I like my church. I like the clergy. I like the worship service. I like the progressive theology that questions traditional teachings. I like the congregation. I like the music. There’s nothing I don’t like. Yet, I don’t always show up on Sundays, sometimes not even for major holidays like Christmas and Easter, despite my Catholic upbringing that pronounces this a sin worthy of eternal damnation.
But this Easter morning – the Easter of the 2020 pandemic – I need church. I want church.
My cell phone dings. “Are you ‘going’ to church?” my ex-husband, who was always even less interested in attending church than I, inquires.
“I forgot I could attend virtually,” I text back. “Send me the link.”
I run to turn on my computer; I have five minutes before the service starts. “Will they be able to see me?” I text Peter again. Not waiting for a response, I run into the bathroom to clean up, apply some blush, and put on a decent top before he responds, “No. They can’t see or hear you.”
I queue up in front of my computer at the appointed time to watch a pre-service slide show, making sure there’s no audio or video on my end. Familiar, smiling faces peer out at me. Then the service begins, both pastors broadcasting from their respective homes. “Good morning, Church,” Pastor Kate says with a big grin. A sad big grin. She says “Good morning, Church” every Sunday (with emphasis on the word church), but this is the first time I deeply understand that a church isn’t the physical structure, but it’s the people who strive to bring a loving God into their collective consciousness. Into their daily lives.
When the hymns begin, so do my tears. Members of the four-piece brass band stand six-plus feet apart. And play to an empty room. An empty church on Easter Sunday morning.
There have been many Sundays when my would-be seat has been vacant. But everyone else is still supposed to be there when I decide to show up. But today, they can’t. No one can. Churches all across America, all across the globe, are empty on this holiest of Christian holidays. On this day when we gather to hear the promise of personal renewal and resurrection, churches are empty.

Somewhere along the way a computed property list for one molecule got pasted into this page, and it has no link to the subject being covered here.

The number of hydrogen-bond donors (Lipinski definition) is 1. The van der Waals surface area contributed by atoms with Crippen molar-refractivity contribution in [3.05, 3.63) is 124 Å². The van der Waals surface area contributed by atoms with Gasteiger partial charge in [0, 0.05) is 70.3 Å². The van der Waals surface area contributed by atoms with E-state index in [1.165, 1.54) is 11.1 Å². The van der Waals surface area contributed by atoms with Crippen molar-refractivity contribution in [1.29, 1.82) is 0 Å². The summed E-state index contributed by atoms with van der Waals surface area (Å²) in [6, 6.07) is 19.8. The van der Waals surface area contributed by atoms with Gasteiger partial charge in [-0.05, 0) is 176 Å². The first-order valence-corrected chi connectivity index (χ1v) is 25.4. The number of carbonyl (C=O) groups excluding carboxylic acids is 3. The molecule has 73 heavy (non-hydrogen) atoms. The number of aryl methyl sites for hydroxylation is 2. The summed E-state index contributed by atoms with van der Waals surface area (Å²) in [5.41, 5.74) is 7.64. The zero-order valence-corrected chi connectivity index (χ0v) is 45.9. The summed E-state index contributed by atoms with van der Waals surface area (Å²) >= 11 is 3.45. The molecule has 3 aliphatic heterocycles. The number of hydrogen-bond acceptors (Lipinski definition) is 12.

These tears are the first I’ve shed since this pandemic forced family and friends to physically distance from each other. Easter morning feels like Easter mourning.
I’m haunted by the image of my empty church. I grieve for those suffering a traumatic disruption to their life-long worship tradition. And I’m reminded, once again, that you never know what you’re going to miss until you miss it.
Be mindful of what matters. And grateful for what you have.
Patricia A. Nugent’s creative nonfiction work has appeared in trade and literary journals and has received awards (including one bestowed by Susan Sontag). She’s the author of the book “They Live On: Saying Goodbye to Mom and Dad”, a compilation of vignettes portraying the stages of caring for and saying goodbye to a loved one. She’s the editor of the anthology “Before They Were Our Mothers: Voices of Women Born Before Rosie Started Riveting”, and her work is featured in three additional anthologies. Her play about a modern-day reunion of the early suffragists, “The Stone that Started the Ripple”, has sold out all performances over the last twenty years and received a stellar arts review. She periodically blogs for Vox Populi and Ms. Magazine; her own blog can be found here.